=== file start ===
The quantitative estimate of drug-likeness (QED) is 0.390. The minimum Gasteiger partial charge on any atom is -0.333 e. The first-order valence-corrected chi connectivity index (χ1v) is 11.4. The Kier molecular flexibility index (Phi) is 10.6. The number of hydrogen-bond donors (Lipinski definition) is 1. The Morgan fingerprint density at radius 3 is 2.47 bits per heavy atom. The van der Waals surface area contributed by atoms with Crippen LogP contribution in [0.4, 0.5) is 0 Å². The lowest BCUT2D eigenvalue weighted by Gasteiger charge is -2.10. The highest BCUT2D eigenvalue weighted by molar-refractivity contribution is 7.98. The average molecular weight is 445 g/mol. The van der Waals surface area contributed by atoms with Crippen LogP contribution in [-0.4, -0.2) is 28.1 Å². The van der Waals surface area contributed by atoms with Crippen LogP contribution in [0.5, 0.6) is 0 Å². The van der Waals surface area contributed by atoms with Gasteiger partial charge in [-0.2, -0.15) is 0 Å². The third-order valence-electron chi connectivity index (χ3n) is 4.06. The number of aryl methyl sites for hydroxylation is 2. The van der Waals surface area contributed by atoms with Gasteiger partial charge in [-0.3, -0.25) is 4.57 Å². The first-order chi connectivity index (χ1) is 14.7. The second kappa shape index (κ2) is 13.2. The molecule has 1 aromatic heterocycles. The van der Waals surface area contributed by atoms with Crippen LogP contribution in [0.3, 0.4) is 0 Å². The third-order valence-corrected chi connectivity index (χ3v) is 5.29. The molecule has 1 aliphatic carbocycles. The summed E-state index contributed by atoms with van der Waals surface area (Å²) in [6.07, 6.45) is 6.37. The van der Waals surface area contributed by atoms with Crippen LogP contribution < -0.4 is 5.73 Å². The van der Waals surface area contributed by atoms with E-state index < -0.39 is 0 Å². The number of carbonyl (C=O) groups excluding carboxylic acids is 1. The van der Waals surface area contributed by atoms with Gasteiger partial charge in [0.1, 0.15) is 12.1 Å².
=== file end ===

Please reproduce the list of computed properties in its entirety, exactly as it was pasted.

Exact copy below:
The quantitative estimate of drug-likeness (QED) is 0.390. The minimum Gasteiger partial charge on any atom is -0.333 e. The first-order valence-corrected chi connectivity index (χ1v) is 11.4. The Kier molecular flexibility index (Phi) is 10.6. The number of hydrogen-bond donors (Lipinski definition) is 1. The Morgan fingerprint density at radius 3 is 2.47 bits per heavy atom. The van der Waals surface area contributed by atoms with Crippen LogP contribution in [0.4, 0.5) is 0 Å². The lowest BCUT2D eigenvalue weighted by Gasteiger charge is -2.10. The highest BCUT2D eigenvalue weighted by molar-refractivity contribution is 7.98. The average molecular weight is 445 g/mol. The van der Waals surface area contributed by atoms with Crippen LogP contribution in [-0.4, -0.2) is 28.1 Å². The van der Waals surface area contributed by atoms with Crippen LogP contribution in [0.5, 0.6) is 0 Å². The van der Waals surface area contributed by atoms with Gasteiger partial charge in [-0.2, -0.15) is 0 Å². The third-order valence-electron chi connectivity index (χ3n) is 4.06. The number of aryl methyl sites for hydroxylation is 2. The van der Waals surface area contributed by atoms with Gasteiger partial charge in [-0.3, -0.25) is 4.57 Å². The first-order chi connectivity index (χ1) is 14.7. The second kappa shape index (κ2) is 13.2. The molecule has 1 aromatic heterocycles. The van der Waals surface area contributed by atoms with Crippen LogP contribution in [0.3, 0.4) is 0 Å². The third-order valence-corrected chi connectivity index (χ3v) is 5.29. The molecule has 1 aliphatic carbocycles. The summed E-state index contributed by atoms with van der Waals surface area (Å²) in [6.07, 6.45) is 6.37. The van der Waals surface area contributed by atoms with Crippen LogP contribution < -0.4 is 5.73 Å². The van der Waals surface area contributed by atoms with E-state index < -0.39 is 0 Å². The number of carbonyl (C=O) groups excluding carboxylic acids is 1. The van der Waals surface area contributed by atoms with Gasteiger partial charge in [0.1, 0.15) is 12.1 Å².